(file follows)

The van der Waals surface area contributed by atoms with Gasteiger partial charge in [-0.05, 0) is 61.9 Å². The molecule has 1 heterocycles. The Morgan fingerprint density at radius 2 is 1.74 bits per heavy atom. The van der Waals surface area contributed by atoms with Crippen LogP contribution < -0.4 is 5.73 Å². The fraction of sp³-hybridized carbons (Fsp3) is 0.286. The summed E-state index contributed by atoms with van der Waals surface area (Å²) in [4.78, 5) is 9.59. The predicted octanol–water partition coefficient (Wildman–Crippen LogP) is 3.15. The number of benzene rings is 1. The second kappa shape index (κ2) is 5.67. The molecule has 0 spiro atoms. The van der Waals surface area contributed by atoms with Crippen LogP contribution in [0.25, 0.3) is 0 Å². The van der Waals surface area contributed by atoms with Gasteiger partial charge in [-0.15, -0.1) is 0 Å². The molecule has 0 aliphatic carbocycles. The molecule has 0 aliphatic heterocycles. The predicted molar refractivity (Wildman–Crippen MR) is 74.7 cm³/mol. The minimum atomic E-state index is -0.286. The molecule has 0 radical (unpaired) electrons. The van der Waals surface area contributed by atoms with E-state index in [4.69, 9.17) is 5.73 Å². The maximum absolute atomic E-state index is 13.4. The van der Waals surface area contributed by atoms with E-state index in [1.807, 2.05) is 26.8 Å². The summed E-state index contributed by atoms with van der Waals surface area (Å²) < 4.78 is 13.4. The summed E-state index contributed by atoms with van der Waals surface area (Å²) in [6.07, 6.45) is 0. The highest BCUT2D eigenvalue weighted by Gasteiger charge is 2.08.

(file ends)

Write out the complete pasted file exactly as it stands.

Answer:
The van der Waals surface area contributed by atoms with Gasteiger partial charge in [-0.05, 0) is 61.9 Å². The molecule has 1 heterocycles. The Morgan fingerprint density at radius 2 is 1.74 bits per heavy atom. The van der Waals surface area contributed by atoms with Crippen LogP contribution < -0.4 is 5.73 Å². The fraction of sp³-hybridized carbons (Fsp3) is 0.286. The summed E-state index contributed by atoms with van der Waals surface area (Å²) in [4.78, 5) is 9.59. The predicted octanol–water partition coefficient (Wildman–Crippen LogP) is 3.15. The number of benzene rings is 1. The second kappa shape index (κ2) is 5.67. The molecule has 0 spiro atoms. The van der Waals surface area contributed by atoms with Crippen LogP contribution in [0.25, 0.3) is 0 Å². The van der Waals surface area contributed by atoms with Gasteiger partial charge in [-0.15, -0.1) is 0 Å². The molecule has 0 aliphatic carbocycles. The molecule has 0 aliphatic heterocycles. The predicted molar refractivity (Wildman–Crippen MR) is 74.7 cm³/mol. The minimum atomic E-state index is -0.286. The molecule has 0 radical (unpaired) electrons. The van der Waals surface area contributed by atoms with E-state index in [4.69, 9.17) is 5.73 Å². The maximum absolute atomic E-state index is 13.4. The van der Waals surface area contributed by atoms with E-state index in [1.807, 2.05) is 26.8 Å². The summed E-state index contributed by atoms with van der Waals surface area (Å²) < 4.78 is 13.4. The summed E-state index contributed by atoms with van der Waals surface area (Å²) in [6.07, 6.45) is 0. The highest BCUT2D eigenvalue weighted by Gasteiger charge is 2.08.